How does this passage impact the way someone called in to my vocation should go about their day to day life? I think the first thing to take into account is that God created this world with light and darkness because there are supposed to be times of rest. In my line of work, it is not always an option to rest at night, often, we are working at night, and resting during the day – if that. God meant for us to rest, we cannot serve others if we are overworking ourselves. This cannot only be applied to my job as a newborn care specialist, but also to a stay at home mom, a doctor, or a construction worker. There will be times when we are excessively tired or weary, God does not want us to lose hope, but he wants us to remember that he created this world to give us rest when we need it, and by coming to him, he can give us rest. Today society so often is portrayed as a “go, go, go” society, almost frowning upon those who rest or work shorter shifts or take a day off. It is important for us to have grace for ourselves and for those we work with. Whether they work for us or above us, or we are working for them – we need to have grace remember that everyone needs to rest.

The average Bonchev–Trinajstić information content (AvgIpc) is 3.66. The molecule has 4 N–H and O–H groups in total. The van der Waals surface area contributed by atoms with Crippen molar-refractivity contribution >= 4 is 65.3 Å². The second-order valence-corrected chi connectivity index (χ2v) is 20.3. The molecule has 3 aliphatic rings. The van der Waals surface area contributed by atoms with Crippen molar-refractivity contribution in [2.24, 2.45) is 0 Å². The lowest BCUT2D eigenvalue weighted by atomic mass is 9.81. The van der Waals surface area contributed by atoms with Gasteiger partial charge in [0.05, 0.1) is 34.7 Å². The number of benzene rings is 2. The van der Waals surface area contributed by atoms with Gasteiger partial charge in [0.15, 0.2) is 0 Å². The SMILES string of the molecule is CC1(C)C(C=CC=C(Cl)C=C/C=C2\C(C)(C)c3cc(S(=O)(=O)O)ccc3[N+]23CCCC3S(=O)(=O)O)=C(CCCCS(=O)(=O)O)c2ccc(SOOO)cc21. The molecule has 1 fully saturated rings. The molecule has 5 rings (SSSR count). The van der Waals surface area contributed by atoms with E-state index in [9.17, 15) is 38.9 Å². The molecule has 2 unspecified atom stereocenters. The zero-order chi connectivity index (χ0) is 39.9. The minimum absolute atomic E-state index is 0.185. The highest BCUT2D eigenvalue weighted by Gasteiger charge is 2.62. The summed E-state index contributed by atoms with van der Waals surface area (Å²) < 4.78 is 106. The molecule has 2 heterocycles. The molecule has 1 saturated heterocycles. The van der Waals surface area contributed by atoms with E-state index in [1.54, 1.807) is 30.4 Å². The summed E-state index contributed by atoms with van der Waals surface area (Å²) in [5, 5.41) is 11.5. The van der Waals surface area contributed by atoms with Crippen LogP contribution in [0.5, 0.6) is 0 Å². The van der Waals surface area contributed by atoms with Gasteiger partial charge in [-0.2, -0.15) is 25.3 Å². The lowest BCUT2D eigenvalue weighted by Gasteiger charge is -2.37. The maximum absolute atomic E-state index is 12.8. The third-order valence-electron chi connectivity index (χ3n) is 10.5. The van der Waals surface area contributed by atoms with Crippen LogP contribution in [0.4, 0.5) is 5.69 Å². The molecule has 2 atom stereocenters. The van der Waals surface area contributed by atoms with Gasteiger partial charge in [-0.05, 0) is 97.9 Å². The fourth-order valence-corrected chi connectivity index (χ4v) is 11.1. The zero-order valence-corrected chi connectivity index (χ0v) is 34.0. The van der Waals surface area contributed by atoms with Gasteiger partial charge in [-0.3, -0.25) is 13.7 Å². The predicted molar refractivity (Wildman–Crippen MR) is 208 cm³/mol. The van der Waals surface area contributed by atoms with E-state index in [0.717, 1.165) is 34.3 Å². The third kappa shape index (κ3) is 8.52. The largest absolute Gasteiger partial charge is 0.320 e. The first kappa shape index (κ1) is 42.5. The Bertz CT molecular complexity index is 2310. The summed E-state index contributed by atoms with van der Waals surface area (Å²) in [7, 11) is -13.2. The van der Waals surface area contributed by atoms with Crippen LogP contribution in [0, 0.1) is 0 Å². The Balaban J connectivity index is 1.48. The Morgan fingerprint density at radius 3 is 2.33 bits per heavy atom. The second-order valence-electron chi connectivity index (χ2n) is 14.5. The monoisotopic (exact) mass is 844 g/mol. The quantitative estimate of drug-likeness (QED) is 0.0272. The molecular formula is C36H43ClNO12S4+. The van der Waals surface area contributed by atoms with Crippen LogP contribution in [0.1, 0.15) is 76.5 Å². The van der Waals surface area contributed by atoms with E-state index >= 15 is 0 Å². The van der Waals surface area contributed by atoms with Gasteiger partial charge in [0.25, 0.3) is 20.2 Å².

Exodus 3:7-10 says, “And the LORD said: “I have surely seen the oppression of My people who are in Egypt, and have heard their cry because of their taskmasters, for I know their sorrows…So I have come down to deliver them out of the hand of the Egyptians…Now therefore, behold, the cry of the children of Israel has come to Me.” God called the people in Egypt who have not yet given their lives to him, they had not yet repented [2] of their sins, yet God still called them His people.

It is my belief that this passage is especially important when dealing with the question of how God is involved in our life. He considered us his people then, and we can be sure he considers us his people now. It does not matter what we have done or what we will do, we are his people. We are his children. This also means we should look to others as God’s children as well, in the workplace with our vocation and outside of it. Treat them as brothers and sisters in Christ and go about our daily lives with that attitude as opposed to the attitude of someone who may be irritated by a person that’s different than us or someone who doesn’t believe what we believe. It doesn’t matter what someone believes, they are still His people; His children.